Would you pay $14,000 to attend Internet rehabilitation?
By Rachael Liberman
When ReSTART, the Fall City, Washington “Internet Addiction Recovery Program,” opened its doors in July 2009, it became the first of its kind in the United States. According to its press release: “Video game and Internet addicts can now find solutions to the addictive behavior that devastates their marriages, careers, schooling, family life and health.” The program, co-founded by Cosette Rae, MSW and Hilarie Cash, PhD, offers a 45-day, “cold turkey” program that includes counseling and psychotherapy sessions, household chores, working on grounds, and exercising. Recently, the AP sent a release that resulted in a slew of articles centered on Ben Alexander, the center’s first patient who had an unhealthy relationship with “World of Warcraft.” According to an article in The Guardian, he flunked out of the University of Iowa in his first year. He is quoted as saying: “At first it was a couple hours a day. By midway through the first semester, I was playing 16 or 17 hours a day.”
Now, it needs to be made clear that Internet Addiction Disorder is not recognized by the American Psychiatric Association or the Diagnostic and Statistical Manual of Mental Disorders . While there is a movement in the medical community, based on happenings abroad – mostly in China, South Korea, and Taiwan – and other research findings about addiction, to include this in the 2012 DSM manual, IAD is still a debated disorder. Therefore, patients at ReSTART do not receive any insurance. However, this response is not about health insurance or the recognition of Internet Addiction Disorder. Instead, the discussion of this center raises issues about media education that have been tabled due to various reasons, including lack of funding, no room in curriculums, and an overall disinterest in “liberal” musings about media effects.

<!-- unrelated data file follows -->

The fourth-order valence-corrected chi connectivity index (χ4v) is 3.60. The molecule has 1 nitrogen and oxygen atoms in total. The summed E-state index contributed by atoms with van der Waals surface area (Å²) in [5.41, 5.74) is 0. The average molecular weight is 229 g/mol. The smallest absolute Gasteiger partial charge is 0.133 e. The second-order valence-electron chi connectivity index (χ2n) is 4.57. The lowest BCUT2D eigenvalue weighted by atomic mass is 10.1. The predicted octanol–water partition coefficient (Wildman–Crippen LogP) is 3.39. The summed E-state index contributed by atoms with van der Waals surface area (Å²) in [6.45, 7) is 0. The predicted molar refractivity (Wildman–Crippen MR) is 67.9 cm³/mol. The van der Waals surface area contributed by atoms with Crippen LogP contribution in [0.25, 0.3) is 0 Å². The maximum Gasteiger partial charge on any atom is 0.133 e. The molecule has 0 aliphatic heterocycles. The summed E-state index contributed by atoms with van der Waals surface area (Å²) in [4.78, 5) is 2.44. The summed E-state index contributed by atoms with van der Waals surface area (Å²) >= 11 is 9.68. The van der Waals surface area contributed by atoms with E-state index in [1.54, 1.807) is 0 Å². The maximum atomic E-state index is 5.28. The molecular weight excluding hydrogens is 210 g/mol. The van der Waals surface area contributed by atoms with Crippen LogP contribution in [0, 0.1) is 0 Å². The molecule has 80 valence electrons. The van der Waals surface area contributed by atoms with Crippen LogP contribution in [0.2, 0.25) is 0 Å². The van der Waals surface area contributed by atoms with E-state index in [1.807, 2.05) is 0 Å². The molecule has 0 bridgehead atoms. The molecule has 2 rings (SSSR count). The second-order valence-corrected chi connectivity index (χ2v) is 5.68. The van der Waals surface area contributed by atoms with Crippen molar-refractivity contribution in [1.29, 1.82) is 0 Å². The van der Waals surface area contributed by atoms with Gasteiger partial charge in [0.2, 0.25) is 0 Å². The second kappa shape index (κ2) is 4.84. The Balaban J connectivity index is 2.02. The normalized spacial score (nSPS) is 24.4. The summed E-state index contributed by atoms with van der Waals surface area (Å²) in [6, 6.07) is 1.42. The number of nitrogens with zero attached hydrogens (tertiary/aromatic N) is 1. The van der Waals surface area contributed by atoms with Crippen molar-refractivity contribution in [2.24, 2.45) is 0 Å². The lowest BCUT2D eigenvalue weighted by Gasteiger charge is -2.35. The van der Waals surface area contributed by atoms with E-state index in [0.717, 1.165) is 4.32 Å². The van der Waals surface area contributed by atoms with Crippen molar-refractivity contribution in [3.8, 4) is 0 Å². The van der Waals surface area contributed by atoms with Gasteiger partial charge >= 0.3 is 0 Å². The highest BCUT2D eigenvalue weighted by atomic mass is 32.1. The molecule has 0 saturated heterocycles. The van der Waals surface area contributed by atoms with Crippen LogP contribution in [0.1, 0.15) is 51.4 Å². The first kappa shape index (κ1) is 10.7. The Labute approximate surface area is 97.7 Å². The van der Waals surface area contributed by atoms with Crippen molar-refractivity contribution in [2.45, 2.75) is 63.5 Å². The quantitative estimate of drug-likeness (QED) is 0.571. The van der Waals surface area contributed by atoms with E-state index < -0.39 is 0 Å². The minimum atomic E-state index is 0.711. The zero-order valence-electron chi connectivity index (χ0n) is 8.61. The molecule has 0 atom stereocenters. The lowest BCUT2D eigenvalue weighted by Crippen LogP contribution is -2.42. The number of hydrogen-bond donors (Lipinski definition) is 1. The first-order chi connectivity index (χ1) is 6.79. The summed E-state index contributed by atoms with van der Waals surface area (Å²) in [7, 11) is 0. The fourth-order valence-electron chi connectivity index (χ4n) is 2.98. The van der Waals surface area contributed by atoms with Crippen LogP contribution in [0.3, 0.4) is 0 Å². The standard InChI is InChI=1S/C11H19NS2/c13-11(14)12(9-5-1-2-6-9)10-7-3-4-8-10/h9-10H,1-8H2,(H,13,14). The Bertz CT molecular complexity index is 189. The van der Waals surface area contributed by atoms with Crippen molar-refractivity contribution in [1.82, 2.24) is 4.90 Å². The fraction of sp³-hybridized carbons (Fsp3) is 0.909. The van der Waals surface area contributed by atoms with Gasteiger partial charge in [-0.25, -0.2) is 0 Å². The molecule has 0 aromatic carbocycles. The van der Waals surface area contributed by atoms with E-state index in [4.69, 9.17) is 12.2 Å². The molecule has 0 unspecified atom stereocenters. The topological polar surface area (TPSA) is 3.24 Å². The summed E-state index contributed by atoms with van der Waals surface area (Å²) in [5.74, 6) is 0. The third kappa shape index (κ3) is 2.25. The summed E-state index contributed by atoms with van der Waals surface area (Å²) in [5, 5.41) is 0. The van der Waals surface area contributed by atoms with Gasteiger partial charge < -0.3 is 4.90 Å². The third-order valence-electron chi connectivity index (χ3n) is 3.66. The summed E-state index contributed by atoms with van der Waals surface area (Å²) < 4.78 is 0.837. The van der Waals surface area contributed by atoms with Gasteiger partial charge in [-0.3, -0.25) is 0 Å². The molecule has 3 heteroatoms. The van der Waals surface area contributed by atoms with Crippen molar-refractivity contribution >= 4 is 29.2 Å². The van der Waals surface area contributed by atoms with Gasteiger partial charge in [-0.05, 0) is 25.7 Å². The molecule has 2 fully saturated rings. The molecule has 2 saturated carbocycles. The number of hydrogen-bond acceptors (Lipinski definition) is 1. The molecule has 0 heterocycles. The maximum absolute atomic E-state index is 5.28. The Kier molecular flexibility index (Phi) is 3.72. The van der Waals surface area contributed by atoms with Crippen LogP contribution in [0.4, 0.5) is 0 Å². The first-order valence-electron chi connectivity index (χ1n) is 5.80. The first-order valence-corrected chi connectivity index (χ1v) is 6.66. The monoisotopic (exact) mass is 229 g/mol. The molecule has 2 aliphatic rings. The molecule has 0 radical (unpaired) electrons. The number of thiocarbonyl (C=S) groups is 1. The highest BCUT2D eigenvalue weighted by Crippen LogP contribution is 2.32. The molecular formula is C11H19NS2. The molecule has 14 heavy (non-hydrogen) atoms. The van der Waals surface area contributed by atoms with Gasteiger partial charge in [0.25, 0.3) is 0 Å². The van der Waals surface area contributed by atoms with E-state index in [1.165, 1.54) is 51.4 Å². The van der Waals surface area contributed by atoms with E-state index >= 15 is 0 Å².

This center will, of course, excite those invested in technological determination and the notion that new technologies are a serious threat to rationality. But the real question is – could this have been prevented? Would exposure to media education, including building a healthy and critical relationship with media, have minimized this need and destructive outcome? Of course, addiction is psychological and beyond media education, but we will never know how it could have assuaged this particular dénouement. If the public continues to misuse media products, will there be many of these “after-the-fact” institutions opening in response to a defeated public? Will there be one that addresses sexism and racism? As effects from media misuse begin to surface, the question of media education as a preemptive strike is soon to follow, hopefully.